Food physical chemistry is considered to be a branch of Food chemistry concerned with the study of both physical and chemical interactions in foods in terms of physical and chemical principles applied to food systems, as well as the applications of physical/chemical techniques and instrumentation for the study of foods. This field encompasses the "physiochemical principles of the reactions and conversions that occur during the manufacture, handling, and storage of foods"
Food physical chemistry concepts are often drawn from rheology, theories of transport phenomena, physical and chemical thermodynamics, chemical bonds and interaction forces, quantum mechanics and reaction kinetics, biopolymer science, colloidal interactions, nucleation, glass transitions and freezing, disordered/noncrystalline solids.
Techniques utilized range widely from dynamic rheometry, optical microscopy, electron microscopy, AFM, light scattering, X-ray diffraction/neutron diffraction, to MRI, spectroscopy (NMR, FT-NIR/IR, NIRS, ESR and EPR, CD/VCD, Fluorescence, FCS, HPLC, GC-MS, and other related analytical techniques.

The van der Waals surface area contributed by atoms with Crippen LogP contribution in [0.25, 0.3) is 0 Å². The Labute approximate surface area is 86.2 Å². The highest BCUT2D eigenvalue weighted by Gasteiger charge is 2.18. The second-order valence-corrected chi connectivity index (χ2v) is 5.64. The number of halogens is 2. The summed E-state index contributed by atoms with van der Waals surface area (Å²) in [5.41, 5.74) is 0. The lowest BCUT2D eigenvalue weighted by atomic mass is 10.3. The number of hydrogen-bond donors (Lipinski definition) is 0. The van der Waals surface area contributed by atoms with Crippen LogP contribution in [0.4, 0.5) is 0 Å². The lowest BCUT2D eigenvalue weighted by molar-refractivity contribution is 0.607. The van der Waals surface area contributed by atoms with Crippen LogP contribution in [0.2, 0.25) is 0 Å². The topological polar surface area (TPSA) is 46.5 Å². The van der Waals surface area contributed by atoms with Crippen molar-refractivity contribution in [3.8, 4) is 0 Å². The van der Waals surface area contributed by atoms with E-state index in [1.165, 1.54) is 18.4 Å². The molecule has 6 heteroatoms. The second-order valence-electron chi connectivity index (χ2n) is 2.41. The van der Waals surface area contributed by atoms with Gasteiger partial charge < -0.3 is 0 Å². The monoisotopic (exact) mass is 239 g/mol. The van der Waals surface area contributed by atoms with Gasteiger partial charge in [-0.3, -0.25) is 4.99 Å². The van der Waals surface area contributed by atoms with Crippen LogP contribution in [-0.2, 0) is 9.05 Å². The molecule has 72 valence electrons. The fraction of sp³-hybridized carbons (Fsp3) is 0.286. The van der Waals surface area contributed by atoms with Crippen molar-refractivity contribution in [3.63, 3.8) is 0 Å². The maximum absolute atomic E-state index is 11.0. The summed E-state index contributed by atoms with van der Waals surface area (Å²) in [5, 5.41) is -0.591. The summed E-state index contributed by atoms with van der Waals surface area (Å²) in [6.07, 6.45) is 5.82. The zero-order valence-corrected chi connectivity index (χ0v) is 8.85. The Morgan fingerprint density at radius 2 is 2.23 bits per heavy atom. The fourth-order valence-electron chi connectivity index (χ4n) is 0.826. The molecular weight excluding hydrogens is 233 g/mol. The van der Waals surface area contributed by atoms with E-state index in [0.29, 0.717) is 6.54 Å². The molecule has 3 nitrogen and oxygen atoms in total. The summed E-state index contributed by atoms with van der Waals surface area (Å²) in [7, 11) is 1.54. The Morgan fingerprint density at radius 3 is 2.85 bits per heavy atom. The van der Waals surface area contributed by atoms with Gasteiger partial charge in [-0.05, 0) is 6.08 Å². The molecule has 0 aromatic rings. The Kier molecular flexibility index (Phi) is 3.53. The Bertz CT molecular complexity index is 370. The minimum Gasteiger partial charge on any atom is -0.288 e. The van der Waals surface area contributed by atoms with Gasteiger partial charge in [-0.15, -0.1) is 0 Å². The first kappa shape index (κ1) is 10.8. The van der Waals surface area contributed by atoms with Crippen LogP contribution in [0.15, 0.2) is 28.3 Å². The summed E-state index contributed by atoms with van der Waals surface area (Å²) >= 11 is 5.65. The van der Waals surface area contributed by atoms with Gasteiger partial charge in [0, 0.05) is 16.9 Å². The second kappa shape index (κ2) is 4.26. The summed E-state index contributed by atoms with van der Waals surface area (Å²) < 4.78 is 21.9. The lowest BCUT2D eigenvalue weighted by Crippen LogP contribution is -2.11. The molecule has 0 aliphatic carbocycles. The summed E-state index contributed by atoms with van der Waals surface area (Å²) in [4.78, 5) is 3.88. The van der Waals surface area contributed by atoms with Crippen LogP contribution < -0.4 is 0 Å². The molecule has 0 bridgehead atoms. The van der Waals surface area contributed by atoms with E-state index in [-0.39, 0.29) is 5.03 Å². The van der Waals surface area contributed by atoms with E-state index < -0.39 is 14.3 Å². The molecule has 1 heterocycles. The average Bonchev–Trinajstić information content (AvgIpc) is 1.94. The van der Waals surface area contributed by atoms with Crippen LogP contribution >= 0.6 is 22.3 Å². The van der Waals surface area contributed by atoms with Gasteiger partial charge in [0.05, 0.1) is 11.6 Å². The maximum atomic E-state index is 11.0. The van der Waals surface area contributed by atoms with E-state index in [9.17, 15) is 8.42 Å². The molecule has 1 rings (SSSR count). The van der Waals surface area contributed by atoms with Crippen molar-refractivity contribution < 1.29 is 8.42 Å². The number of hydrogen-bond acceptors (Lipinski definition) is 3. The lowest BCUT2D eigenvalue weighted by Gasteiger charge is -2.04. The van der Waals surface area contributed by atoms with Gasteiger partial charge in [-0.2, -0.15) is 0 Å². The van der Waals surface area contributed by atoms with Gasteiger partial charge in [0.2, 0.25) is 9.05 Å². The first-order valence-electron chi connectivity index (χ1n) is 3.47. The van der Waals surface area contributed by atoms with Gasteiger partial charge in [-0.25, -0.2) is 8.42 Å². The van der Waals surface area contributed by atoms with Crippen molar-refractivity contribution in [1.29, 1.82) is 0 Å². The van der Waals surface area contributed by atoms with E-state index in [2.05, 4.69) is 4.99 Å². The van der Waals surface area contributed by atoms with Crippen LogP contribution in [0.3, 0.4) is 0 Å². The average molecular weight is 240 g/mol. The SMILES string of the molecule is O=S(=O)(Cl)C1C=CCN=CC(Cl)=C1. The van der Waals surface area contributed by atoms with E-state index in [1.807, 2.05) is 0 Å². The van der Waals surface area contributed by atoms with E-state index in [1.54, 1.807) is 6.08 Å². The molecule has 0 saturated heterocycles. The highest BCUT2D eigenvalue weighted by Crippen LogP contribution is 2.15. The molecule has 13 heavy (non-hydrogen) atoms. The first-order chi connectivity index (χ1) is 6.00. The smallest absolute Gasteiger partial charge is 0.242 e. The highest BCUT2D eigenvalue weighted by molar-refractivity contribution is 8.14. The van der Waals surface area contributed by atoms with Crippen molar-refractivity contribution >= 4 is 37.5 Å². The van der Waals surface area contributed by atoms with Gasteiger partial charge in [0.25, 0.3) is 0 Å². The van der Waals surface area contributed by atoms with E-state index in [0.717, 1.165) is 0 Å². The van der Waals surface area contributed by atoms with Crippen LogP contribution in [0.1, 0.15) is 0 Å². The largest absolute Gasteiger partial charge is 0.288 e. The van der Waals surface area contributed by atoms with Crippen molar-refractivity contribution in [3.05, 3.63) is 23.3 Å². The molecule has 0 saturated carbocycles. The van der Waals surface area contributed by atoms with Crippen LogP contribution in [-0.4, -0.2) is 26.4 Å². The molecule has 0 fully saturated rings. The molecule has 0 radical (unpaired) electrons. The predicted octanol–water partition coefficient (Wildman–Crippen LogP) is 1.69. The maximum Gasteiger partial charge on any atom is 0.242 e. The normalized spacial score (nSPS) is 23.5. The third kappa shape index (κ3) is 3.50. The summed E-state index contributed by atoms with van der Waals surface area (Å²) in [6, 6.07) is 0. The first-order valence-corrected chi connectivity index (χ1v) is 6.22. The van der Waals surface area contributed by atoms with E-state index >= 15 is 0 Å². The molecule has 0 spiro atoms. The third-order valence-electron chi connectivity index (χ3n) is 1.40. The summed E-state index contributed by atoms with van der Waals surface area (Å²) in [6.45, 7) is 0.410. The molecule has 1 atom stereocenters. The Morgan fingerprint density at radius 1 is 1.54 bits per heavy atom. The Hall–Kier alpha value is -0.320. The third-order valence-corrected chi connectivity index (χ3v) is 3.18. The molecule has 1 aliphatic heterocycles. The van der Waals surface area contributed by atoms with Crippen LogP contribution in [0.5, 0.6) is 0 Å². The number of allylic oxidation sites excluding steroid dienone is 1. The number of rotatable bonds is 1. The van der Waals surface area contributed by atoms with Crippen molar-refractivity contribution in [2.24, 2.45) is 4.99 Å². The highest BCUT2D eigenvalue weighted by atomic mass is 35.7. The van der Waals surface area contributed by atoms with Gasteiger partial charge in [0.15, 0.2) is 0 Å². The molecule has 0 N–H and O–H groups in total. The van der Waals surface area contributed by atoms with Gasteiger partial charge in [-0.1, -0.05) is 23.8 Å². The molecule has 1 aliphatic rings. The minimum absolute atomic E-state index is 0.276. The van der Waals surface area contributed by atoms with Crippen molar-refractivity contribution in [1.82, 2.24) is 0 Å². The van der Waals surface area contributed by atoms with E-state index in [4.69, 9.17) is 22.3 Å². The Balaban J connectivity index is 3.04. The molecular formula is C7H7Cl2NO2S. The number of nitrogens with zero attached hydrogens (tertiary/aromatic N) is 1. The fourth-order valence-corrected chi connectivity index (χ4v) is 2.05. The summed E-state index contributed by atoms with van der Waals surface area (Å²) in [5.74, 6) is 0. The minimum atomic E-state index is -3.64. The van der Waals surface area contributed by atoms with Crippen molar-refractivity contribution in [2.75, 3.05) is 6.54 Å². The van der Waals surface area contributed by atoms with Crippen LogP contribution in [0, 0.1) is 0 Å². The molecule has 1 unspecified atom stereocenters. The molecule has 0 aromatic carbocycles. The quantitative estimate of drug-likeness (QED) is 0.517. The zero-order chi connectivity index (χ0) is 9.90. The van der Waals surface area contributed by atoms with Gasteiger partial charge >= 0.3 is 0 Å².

Understanding food processes and the properties of foods requires a knowledge of physical chemistry and how it applies to specific foods and food processes. Food physical chemistry is essential for improving the quality of foods, their stability and food product development. Because food science is a multi-disciplinary field, food physical chemistry is being developed through interactions with other areas of food chemistry and food science, such as: food analytical chemistry, food process engineering/food processing, food and bioprocess technology, food extrusion, food quality control, food packaging, food biotechnology and food microbiology.
The following are examples of topics in food physical chemistry that are of interest to both food industry and food science:
|Alternative names||Gelato, sorbet, frozen custard|
|Main ingredients||Milk/Cream, water ice, sugar|
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